United States, Panama Canal Zone, Index to the Gorgas Hospital Mortuary Registers (FamilySearch Historical Records)
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United States, Panama Canal Zone, Index to the Gorgas Hospital Mortuary Registers, 1906-1991 .
|This article describes a collection of records at FamilySearch.org.|
|Flag of the United States of America|
|Seal of the National Archives|
|Record Type||Mortuary Registers|
|Record Group||RG 185: Records of the Panama Canal|
|National Archives Identifier||570981 514|
|National Archives and Records Administration|
- 1 What is in the Collection?
- 2 Collection Content
- 3 What Can this Collection Tell Me?
- 4 How Do I Search the Collection?
- 5 What Do I Do Next?
- 6 Citing this Collection
- 7 How Can I Contribute to the FamilySearch Wiki?
What is in the Collection?
This collection includes records from 1906-1991
This collection contains a partial index to the mortuary's registers of military personnel, canal employees and canal zone civilians processed through the Gorgas Hospital Mortuary. Acquired from the National Archives "Access to Archival Databases" (AAD). The records are from Record Group 185 Records of the Panama Canal. See also ARC Identifier 570981. Additional information about this collection may be found on the National Archives website.
The following seven years are not included in this collection: 1912, 1917, 1918, 1955, 1960, 1965, and 1980. Gorgas Hospital, located in the Panama Canal Zone, was run by the U.S. Army, but is now under Panamanian control.
What Can this Collection Tell Me?
Facts found in this collection may include:
- Full name
- Date and place of death
- Burial place
- Estimated birth year
How Do I Search the Collection?
To begin your search it is helpful to know:
- The name of your ancestor.
- The birth date and birth place of your ancestor.
- The death date and death place of your ancestor.
Search by Name by visiting the Collection Page:
Fill in the requested information in the initial search page. This search will return a list of possible ancestors. Compare the information in the list to what you already know about your ancestor to determine which individual is your ancestor. You may need to compare the information of more than one person to make this determination. Next, click on your ancestor's name. This will take you to a descriptive page with a link to the image.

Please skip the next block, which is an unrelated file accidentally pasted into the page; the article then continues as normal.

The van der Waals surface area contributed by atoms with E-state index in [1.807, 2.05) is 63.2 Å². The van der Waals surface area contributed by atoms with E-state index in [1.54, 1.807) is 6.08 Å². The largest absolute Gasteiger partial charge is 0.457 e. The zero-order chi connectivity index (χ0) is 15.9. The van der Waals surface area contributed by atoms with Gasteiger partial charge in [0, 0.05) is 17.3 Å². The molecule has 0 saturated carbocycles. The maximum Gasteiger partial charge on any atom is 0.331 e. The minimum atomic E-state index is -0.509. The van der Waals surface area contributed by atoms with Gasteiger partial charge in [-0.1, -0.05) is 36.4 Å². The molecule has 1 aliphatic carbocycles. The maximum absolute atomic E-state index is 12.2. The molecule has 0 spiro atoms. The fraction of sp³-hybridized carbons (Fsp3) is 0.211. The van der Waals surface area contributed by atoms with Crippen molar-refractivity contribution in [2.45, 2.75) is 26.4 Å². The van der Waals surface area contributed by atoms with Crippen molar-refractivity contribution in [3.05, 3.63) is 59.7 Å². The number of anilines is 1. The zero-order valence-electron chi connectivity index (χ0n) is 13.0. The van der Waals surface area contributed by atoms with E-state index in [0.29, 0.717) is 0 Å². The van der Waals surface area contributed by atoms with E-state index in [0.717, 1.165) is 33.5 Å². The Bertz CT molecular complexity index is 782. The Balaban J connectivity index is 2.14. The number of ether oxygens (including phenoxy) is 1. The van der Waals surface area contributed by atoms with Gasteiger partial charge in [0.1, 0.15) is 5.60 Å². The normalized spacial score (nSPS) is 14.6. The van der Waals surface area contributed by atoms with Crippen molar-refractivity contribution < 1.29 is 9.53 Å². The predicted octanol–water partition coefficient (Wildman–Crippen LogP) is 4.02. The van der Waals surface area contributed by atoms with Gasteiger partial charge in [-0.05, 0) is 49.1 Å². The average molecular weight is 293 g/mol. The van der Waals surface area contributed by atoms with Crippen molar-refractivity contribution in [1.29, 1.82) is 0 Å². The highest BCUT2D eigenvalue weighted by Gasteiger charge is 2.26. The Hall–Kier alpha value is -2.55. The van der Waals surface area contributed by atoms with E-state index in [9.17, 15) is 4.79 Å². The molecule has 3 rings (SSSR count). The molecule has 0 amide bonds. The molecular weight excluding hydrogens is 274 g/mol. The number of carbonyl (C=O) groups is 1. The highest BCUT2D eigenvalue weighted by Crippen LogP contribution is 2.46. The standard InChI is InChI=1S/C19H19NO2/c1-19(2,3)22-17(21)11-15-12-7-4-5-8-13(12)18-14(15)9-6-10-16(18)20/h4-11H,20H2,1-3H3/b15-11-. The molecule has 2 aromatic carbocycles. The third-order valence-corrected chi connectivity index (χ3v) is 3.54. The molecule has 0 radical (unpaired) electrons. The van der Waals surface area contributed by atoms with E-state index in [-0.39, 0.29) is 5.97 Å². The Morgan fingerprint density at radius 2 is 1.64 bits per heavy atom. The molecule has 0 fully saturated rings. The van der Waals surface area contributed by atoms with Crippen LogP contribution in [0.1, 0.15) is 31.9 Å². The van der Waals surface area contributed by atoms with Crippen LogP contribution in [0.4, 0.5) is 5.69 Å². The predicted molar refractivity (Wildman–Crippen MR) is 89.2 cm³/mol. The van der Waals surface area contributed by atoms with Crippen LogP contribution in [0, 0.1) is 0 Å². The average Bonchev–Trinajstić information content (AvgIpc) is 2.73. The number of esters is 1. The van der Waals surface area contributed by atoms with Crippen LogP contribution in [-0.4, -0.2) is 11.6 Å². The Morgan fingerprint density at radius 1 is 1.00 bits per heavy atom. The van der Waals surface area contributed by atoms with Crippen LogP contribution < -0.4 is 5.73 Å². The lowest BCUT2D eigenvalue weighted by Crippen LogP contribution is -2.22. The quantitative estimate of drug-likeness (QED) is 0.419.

Keep in mind:
- There may be more than one person in the records with the same name.
- You may not be sure of your own ancestor’s name.
- Your ancestor may have used different names or variations of their name throughout their life.
For tips about searching on-line collections, see the wiki article FamilySearch Search Tips and Tricks.
What Do I Do Next?
When you have located your ancestor’s mortuary record, carefully evaluate each piece of information about them. These pieces of information may give you new biographical details that can lead you to other records about your ancestors.
I Found Who I was Looking for, What Now?
- Use the age and the estimated birth year to calculate an approximate birth date.
- Use the date and place of death to find the family in census records.
- Not each record contains the same data. For example, some records may be missing the place of death, age, or date of place.
I Can't Find Who I'm Looking for, What Now?
- Look for variant spellings of the names. You should also look for nicknames and abbreviated names.
- Look for another index. Local genealogical and historical societies often have indexes to local records.
- Search the indexes and records of nearby counties.
- Try alternative search methods such as only filling in the surname search box (or the given name search box) on the landing page leaving the other box empty and then click on search. This should return a list of everyone with that particular name. You could then browse the list for individuals that may be your ancestor.
|Don't overlook items in the FamilySearch Library Catalog. This can help you locate additional records to search for information on your family.|
Citing this Collection
When you copy information from a record, you should list where you found the information; that is, cite your sources. This will help people find the record again and evaluate the reliability of the source. It is also good to keep track of records where you did not find information, including the names of the people you looked for in the records. Citations are available for the collection as a whole and each record or image individually.
- "United States, Panama Canal Zone, Index to the Gorgas Hospital Mortuary Registers, 1906-1991." Database. FamilySearch. http://FamilySearch.org : accessed 2017. Department of Defense. National Archives and Records Administration, Washington, DC. NARA NAID 570981. National Archives at College Park, Maryland.
Record Citation (or citation for the index entry):
How Can I Contribute to the FamilySearch Wiki?
| We welcome user additions to FamilySearch Historical Records wiki articles. We are looking for additional information that will help readers understand the topic and better use the available records. We also need translations for collection titles and images in articles about records written in languages other than English. For specific needs, please visit WikiProject FamilySearch Records. |
Please follow these guidelines as you make changes. Thank you for any contributions you may provide.